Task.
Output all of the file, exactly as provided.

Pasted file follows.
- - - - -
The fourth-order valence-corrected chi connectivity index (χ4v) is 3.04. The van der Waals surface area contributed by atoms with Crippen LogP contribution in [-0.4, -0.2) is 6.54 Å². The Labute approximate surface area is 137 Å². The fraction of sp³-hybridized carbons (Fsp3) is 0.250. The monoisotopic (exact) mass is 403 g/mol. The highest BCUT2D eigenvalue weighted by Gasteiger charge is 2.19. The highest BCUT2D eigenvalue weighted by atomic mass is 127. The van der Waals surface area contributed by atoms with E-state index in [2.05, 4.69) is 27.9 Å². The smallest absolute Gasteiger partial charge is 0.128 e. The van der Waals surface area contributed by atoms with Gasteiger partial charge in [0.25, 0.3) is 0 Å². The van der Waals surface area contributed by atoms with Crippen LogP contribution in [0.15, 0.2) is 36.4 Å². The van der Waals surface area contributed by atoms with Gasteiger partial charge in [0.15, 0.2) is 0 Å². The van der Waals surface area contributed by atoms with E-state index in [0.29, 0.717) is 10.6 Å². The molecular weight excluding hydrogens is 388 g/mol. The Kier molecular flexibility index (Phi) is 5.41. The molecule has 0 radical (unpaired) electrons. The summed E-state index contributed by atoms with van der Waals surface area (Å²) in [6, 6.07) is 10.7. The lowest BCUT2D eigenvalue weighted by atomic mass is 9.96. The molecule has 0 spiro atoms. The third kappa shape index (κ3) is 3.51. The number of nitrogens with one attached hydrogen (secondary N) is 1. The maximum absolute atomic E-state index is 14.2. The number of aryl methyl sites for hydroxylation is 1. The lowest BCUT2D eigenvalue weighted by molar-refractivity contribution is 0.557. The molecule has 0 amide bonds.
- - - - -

The fourth-order valence-corrected chi connectivity index (χ4v) is 3.04. The van der Waals surface area contributed by atoms with Crippen LogP contribution in [-0.4, -0.2) is 6.54 Å². The Labute approximate surface area is 137 Å². The fraction of sp³-hybridized carbons (Fsp3) is 0.250. The monoisotopic (exact) mass is 403 g/mol. The highest BCUT2D eigenvalue weighted by Gasteiger charge is 2.19. The highest BCUT2D eigenvalue weighted by atomic mass is 127. The van der Waals surface area contributed by atoms with E-state index in [2.05, 4.69) is 27.9 Å². The smallest absolute Gasteiger partial charge is 0.128 e. The van der Waals surface area contributed by atoms with Gasteiger partial charge in [0.25, 0.3) is 0 Å². The van der Waals surface area contributed by atoms with Crippen LogP contribution in [0.15, 0.2) is 36.4 Å². The van der Waals surface area contributed by atoms with Gasteiger partial charge in [0.15, 0.2) is 0 Å². The van der Waals surface area contributed by atoms with E-state index in [0.29, 0.717) is 10.6 Å². The molecular weight excluding hydrogens is 388 g/mol. The Kier molecular flexibility index (Phi) is 5.41. The molecule has 0 radical (unpaired) electrons. The summed E-state index contributed by atoms with van der Waals surface area (Å²) in [6, 6.07) is 10.7. The lowest BCUT2D eigenvalue weighted by atomic mass is 9.96. The molecule has 0 spiro atoms. The third kappa shape index (κ3) is 3.51. The number of nitrogens with one attached hydrogen (secondary N) is 1. The maximum absolute atomic E-state index is 14.2. The number of aryl methyl sites for hydroxylation is 1. The lowest BCUT2D eigenvalue weighted by molar-refractivity contribution is 0.557. The molecule has 0 amide bonds.